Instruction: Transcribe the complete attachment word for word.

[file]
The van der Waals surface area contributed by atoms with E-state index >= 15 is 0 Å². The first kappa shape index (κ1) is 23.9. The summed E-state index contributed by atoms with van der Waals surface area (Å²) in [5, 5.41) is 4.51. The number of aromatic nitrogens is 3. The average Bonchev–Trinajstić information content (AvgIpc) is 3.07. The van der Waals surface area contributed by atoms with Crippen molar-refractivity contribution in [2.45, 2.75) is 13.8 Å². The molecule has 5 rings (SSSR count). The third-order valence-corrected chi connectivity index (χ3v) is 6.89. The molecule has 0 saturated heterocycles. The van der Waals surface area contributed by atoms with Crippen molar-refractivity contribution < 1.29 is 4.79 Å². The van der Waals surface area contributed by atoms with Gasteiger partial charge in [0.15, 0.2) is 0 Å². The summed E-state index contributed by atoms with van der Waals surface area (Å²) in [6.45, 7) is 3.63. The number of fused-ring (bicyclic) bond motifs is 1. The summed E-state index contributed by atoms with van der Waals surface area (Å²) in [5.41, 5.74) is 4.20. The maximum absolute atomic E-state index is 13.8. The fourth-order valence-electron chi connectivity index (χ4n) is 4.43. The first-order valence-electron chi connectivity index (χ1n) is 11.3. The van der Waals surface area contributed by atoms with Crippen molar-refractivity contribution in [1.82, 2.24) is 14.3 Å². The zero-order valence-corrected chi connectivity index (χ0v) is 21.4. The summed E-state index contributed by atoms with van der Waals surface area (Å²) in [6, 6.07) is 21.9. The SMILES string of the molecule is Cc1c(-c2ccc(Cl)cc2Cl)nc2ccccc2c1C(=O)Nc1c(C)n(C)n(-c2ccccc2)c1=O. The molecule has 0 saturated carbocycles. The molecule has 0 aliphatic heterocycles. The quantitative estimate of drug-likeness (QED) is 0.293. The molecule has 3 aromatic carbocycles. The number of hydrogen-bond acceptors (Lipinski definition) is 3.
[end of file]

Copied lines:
The van der Waals surface area contributed by atoms with E-state index >= 15 is 0 Å². The first kappa shape index (κ1) is 23.9. The summed E-state index contributed by atoms with van der Waals surface area (Å²) in [5, 5.41) is 4.51. The number of aromatic nitrogens is 3. The average Bonchev–Trinajstić information content (AvgIpc) is 3.07. The van der Waals surface area contributed by atoms with Crippen molar-refractivity contribution in [2.45, 2.75) is 13.8 Å². The molecule has 5 rings (SSSR count). The third-order valence-corrected chi connectivity index (χ3v) is 6.89. The molecule has 0 saturated heterocycles. The van der Waals surface area contributed by atoms with Crippen molar-refractivity contribution < 1.29 is 4.79 Å². The van der Waals surface area contributed by atoms with Gasteiger partial charge in [0.15, 0.2) is 0 Å². The summed E-state index contributed by atoms with van der Waals surface area (Å²) in [6.45, 7) is 3.63. The number of fused-ring (bicyclic) bond motifs is 1. The summed E-state index contributed by atoms with van der Waals surface area (Å²) in [5.41, 5.74) is 4.20. The maximum absolute atomic E-state index is 13.8. The fourth-order valence-electron chi connectivity index (χ4n) is 4.43. The first-order valence-electron chi connectivity index (χ1n) is 11.3. The van der Waals surface area contributed by atoms with Crippen molar-refractivity contribution in [1.82, 2.24) is 14.3 Å². The zero-order valence-corrected chi connectivity index (χ0v) is 21.4. The summed E-state index contributed by atoms with van der Waals surface area (Å²) in [6, 6.07) is 21.9. The SMILES string of the molecule is Cc1c(-c2ccc(Cl)cc2Cl)nc2ccccc2c1C(=O)Nc1c(C)n(C)n(-c2ccccc2)c1=O. The molecule has 0 saturated carbocycles. The molecule has 0 aliphatic heterocycles. The quantitative estimate of drug-likeness (QED) is 0.293. The molecule has 3 aromatic carbocycles. The number of hydrogen-bond acceptors (Lipinski definition) is 3.